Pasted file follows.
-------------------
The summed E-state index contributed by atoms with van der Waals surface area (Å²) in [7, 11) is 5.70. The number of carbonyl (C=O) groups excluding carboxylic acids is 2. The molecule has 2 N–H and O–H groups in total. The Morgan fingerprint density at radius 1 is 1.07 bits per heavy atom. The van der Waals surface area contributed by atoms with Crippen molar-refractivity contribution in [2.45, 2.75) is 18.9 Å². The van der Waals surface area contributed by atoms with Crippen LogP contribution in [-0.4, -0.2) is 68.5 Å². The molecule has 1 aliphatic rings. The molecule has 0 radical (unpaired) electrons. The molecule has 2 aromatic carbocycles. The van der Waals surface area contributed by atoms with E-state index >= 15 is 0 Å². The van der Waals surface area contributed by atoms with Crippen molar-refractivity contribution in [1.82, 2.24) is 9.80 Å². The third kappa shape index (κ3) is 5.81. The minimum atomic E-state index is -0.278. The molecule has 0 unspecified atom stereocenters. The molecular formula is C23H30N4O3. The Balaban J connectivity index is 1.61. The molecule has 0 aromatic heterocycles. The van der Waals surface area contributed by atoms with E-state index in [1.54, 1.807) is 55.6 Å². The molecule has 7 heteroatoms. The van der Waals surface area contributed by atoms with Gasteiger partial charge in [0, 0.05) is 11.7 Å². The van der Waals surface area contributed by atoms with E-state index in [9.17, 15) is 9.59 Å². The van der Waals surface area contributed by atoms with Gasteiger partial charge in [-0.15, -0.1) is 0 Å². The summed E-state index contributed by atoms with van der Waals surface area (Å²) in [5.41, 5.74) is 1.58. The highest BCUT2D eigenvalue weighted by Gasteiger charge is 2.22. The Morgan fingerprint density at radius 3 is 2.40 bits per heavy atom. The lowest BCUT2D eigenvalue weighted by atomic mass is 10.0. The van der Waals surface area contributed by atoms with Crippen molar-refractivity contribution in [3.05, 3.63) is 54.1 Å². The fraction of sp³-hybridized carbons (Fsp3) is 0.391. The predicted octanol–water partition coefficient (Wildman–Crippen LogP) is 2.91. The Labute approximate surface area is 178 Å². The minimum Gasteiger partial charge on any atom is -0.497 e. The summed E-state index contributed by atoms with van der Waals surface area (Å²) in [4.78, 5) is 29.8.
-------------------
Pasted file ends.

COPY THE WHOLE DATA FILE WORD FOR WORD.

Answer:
The summed E-state index contributed by atoms with van der Waals surface area (Å²) in [7, 11) is 5.70. The number of carbonyl (C=O) groups excluding carboxylic acids is 2. The molecule has 2 N–H and O–H groups in total. The Morgan fingerprint density at radius 1 is 1.07 bits per heavy atom. The van der Waals surface area contributed by atoms with Crippen molar-refractivity contribution in [2.45, 2.75) is 18.9 Å². The van der Waals surface area contributed by atoms with Crippen LogP contribution in [-0.4, -0.2) is 68.5 Å². The molecule has 1 aliphatic rings. The molecule has 0 radical (unpaired) electrons. The molecule has 2 aromatic carbocycles. The van der Waals surface area contributed by atoms with E-state index >= 15 is 0 Å². The van der Waals surface area contributed by atoms with Crippen molar-refractivity contribution in [1.82, 2.24) is 9.80 Å². The third kappa shape index (κ3) is 5.81. The minimum atomic E-state index is -0.278. The molecule has 0 unspecified atom stereocenters. The molecular formula is C23H30N4O3. The Balaban J connectivity index is 1.61. The molecule has 0 aromatic heterocycles. The van der Waals surface area contributed by atoms with E-state index in [1.54, 1.807) is 55.6 Å². The molecule has 7 heteroatoms. The van der Waals surface area contributed by atoms with Gasteiger partial charge in [0, 0.05) is 11.7 Å². The van der Waals surface area contributed by atoms with E-state index in [9.17, 15) is 9.59 Å². The van der Waals surface area contributed by atoms with Gasteiger partial charge in [-0.15, -0.1) is 0 Å². The summed E-state index contributed by atoms with van der Waals surface area (Å²) in [5.41, 5.74) is 1.58. The highest BCUT2D eigenvalue weighted by Gasteiger charge is 2.22. The Morgan fingerprint density at radius 3 is 2.40 bits per heavy atom. The lowest BCUT2D eigenvalue weighted by atomic mass is 10.0. The van der Waals surface area contributed by atoms with Crippen molar-refractivity contribution in [3.05, 3.63) is 54.1 Å². The fraction of sp³-hybridized carbons (Fsp3) is 0.391. The predicted octanol–water partition coefficient (Wildman–Crippen LogP) is 2.91. The Labute approximate surface area is 178 Å². The minimum Gasteiger partial charge on any atom is -0.497 e. The summed E-state index contributed by atoms with van der Waals surface area (Å²) in [4.78, 5) is 29.8.